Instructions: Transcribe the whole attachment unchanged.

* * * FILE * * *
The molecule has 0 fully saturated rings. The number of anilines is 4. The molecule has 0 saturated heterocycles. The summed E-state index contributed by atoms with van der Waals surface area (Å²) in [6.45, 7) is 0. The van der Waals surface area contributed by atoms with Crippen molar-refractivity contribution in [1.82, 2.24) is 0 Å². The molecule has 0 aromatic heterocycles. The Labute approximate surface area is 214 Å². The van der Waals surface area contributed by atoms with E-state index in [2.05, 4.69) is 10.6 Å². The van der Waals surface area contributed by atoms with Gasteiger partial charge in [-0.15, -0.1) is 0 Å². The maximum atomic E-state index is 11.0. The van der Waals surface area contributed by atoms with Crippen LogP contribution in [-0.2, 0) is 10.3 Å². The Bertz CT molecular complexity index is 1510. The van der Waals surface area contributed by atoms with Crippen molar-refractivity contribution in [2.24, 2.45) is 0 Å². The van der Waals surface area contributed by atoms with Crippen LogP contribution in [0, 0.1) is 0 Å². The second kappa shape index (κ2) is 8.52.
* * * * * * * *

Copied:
The molecule has 0 fully saturated rings. The number of anilines is 4. The molecule has 0 saturated heterocycles. The summed E-state index contributed by atoms with van der Waals surface area (Å²) in [6.45, 7) is 0. The van der Waals surface area contributed by atoms with Crippen molar-refractivity contribution in [1.82, 2.24) is 0 Å². The molecule has 0 aromatic heterocycles. The Labute approximate surface area is 214 Å². The van der Waals surface area contributed by atoms with E-state index in [2.05, 4.69) is 10.6 Å². The van der Waals surface area contributed by atoms with Gasteiger partial charge in [-0.15, -0.1) is 0 Å². The maximum atomic E-state index is 11.0. The van der Waals surface area contributed by atoms with Crippen LogP contribution in [-0.2, 0) is 10.3 Å². The Bertz CT molecular complexity index is 1510. The van der Waals surface area contributed by atoms with Crippen molar-refractivity contribution in [2.24, 2.45) is 0 Å². The van der Waals surface area contributed by atoms with Crippen LogP contribution in [0, 0.1) is 0 Å². The second kappa shape index (κ2) is 8.52.